Orange County has run out of room at its emergency homeless shelters, and the county’s top two elected officials said Monday it’s up to city officials and federal Judge David O. Carter to take the lead in solving the problem.
“We need more emergency shelters,” said Andrew Do, chairman of the county Board of Supervisors, at a public discussion in the supervisors’ meeting room.
“We have a problem. It is a problem that we all have failed to address…We don’t have sufficient capacity,” he said. And some of the existing shelters don’t meet the minimum legal standards for sheltering people with disabilities, he added.
Do and Vice Chairman Shawn Nelson emphasized they support finding new shelter locations and would create a new shelter if a viable location is presented to them. But Do said it’s up to the cities, which have consistently opposed new emergency shelters for single men and women, to find those locations.
“I am for a solution,” Do said Monday. “I just need cities to come up with alternatives for us to choose from.”
The cities probably will never allow shelters on their own, Nelson said, adding it’s now up to Carter. The judge recently said the shortage has left abused women and severely disabled people on the streets without a safe place to sleep at night.
“I sure [would] like to put the ball in Judge Carter’s court and say, ‘Look, you know, you’ve been pretty bold about saying you’re willing to weigh and let some people feel the wrath,” Nelson said. He said Santa Ana, Anaheim, and Fullerton should be exempt from adding new shelters because they already host emergency shelters.
“There’s a lot of people that have shouldered zero,” Nelson said, referring to emergency shelters for single men and women, the majority of homeless people.
“And I’m curious if they’ll ever shoulder any [shelters], to be honest…Unless they’re forced to.”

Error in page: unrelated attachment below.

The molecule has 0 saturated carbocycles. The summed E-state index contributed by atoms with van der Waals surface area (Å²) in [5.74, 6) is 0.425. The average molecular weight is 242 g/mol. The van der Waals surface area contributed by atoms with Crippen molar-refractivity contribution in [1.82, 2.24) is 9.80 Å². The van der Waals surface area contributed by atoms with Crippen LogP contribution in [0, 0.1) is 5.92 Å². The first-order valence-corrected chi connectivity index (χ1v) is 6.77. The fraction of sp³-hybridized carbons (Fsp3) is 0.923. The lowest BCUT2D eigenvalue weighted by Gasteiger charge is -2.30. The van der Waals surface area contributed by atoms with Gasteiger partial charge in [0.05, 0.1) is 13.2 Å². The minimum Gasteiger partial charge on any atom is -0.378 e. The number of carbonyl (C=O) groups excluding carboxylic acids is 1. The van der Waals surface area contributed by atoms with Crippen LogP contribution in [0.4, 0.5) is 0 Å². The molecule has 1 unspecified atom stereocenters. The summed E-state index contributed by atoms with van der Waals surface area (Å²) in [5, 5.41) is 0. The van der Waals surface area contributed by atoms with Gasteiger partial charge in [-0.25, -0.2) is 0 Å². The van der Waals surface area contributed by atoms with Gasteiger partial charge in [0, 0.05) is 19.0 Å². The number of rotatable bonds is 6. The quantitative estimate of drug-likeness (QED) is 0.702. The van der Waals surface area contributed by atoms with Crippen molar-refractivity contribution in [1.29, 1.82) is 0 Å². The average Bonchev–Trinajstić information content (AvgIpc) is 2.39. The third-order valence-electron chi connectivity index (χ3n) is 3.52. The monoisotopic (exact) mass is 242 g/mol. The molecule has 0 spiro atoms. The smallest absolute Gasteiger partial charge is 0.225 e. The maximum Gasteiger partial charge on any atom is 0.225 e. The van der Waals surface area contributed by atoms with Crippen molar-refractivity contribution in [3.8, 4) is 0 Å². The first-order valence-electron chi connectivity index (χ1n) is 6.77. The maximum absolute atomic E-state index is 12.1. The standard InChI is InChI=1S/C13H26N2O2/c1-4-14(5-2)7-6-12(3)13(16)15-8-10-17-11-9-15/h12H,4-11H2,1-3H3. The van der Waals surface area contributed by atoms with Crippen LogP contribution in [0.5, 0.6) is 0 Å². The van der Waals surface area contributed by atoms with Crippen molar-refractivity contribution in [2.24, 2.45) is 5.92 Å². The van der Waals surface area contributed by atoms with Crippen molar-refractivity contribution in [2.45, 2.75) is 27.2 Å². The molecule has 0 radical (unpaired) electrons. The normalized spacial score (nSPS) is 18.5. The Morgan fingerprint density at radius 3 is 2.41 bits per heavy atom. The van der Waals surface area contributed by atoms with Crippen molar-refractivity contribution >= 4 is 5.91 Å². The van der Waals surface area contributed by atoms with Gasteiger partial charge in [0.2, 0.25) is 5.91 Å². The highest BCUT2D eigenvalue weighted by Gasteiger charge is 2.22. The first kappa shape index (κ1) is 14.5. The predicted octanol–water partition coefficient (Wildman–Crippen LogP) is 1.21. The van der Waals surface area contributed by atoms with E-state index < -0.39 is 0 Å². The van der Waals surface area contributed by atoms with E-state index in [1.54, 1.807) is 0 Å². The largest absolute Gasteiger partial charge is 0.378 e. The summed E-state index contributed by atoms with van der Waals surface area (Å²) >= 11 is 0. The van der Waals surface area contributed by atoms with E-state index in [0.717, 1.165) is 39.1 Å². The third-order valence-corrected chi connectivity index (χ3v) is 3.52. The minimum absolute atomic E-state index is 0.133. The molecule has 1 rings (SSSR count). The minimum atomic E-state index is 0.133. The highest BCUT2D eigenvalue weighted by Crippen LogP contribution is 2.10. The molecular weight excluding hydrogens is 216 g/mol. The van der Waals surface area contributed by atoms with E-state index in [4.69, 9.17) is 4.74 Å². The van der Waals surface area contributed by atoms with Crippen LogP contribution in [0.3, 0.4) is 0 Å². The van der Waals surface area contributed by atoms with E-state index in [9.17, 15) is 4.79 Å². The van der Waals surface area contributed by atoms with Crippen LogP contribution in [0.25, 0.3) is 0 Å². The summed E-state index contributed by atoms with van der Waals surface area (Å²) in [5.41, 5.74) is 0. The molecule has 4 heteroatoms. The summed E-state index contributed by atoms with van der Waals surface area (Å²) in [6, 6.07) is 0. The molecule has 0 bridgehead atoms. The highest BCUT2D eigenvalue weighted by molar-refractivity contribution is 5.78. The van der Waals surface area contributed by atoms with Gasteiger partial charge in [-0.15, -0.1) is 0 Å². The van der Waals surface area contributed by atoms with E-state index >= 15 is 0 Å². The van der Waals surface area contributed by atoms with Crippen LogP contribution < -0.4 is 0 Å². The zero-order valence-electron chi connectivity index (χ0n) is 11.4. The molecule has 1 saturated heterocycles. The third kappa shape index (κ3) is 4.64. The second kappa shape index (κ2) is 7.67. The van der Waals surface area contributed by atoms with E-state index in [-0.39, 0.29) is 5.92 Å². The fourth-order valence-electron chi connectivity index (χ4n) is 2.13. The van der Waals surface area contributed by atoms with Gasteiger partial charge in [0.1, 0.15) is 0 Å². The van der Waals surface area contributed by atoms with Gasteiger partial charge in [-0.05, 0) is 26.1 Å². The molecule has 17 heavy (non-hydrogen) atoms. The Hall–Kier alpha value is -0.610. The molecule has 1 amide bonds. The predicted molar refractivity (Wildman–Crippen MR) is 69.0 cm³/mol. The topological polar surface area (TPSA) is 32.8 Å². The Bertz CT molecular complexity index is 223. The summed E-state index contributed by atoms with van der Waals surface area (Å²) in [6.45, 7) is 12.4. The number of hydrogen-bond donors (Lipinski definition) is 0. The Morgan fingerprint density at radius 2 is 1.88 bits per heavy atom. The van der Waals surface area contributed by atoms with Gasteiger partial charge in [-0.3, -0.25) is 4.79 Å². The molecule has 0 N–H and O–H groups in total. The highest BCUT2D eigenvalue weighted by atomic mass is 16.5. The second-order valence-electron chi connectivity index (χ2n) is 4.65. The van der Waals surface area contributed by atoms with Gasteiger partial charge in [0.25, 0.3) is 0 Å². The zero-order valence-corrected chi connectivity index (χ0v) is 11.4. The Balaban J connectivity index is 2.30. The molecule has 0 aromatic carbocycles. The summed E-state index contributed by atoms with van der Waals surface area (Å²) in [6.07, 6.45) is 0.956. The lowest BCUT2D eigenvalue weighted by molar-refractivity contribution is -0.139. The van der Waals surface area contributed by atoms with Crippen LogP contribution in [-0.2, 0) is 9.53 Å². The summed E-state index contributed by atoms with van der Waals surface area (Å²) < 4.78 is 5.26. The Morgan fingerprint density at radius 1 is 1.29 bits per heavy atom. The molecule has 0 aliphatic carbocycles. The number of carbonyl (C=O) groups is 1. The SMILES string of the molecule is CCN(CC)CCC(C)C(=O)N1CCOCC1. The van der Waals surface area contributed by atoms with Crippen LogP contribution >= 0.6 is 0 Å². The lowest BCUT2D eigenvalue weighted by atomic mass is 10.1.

The city of Irvine has zoned a 100-acre piece of county-owned property for a homeless shelter, and under state law the city cannot block the county from putting a shelter there as long as the county follows certain procedures.
Last week, Nelson and other supervisors killed plans to put a shelter there after a public backlash.
Do and Nelson held the public discussion after the three other supervisors failed to show up Monday for an emergency board meeting to discuss homeless shelters. Do had given the board four days notice of the meeting. Without a majority of supervisors present, no official meeting could be held.
The discussion came in advance of a Tuesday morning federal court hearing on the issue with Carter and city officials from across the county.
Carter, who is presiding over federal lawsuits about Orange County’s shelter shortage, repeatedly has visited existing facilities and has said the county needs expanded homeless shelter options.
The judge has been deciding whether to issue an order banning cities and the county from enforcing anti-camping and loitering laws against homeless people. Precedent from the U.S. 9th Circuit Court of Appeals says it’s unconstitutional to enforce laws against homeless people that criminalize unavoidable behaviors they need to survive, like sleeping, when there’s a shortage of adequate shelter beds.
Carter gave county and city officials seven weeks to figure out where 300 to 400 temporary emergency shelter beds might go on county land. And about two weeks ago, he called on county officials to work collaboratively with city officials on solutions, saying he’d prefer not to have to start issuing orders. He set Tuesday’s 9 a.m. hearing date at the Santa Ana Federal Court building to discuss their plans.
Nelson said local elected officials have every incentive not to try to find new shelter space.
“Anybody that wants to stick their neck out for this issue is gonna have nothing to show for it but a cut-off head,” said Nelson. “There’s no reward for even trying to get involved in this.”
As an example, he pointed to Supervisor Lisa Bartlett, who voted to explore putting shelters in three cities. “Lisa stuck her neck out and made a tough vote. She came within an inch of getting recalled. Why? Because she just acknowledges there’s a problem, and wants to participate in the discussion. And the response is ‘how dare you?’ ” Nelson said.
“I told the judge what was gonna happen. It did,” Nelson said. “You know, if I was a facetious mean guy, I’d say I poked everybody on purpose just to prove a point. There’s probably a little bit of that that’s true. But it was sincere.”
Regarding pushback against shelters from Supervisor Todd Spitzer and city officials in Irvine, Costa Mesa, and elsewhere, Nelson added: “Why wouldn’t local politicians stand up and erupt [against proposed shelters]? It’s very popular. [It] looks like you care about your constituents.”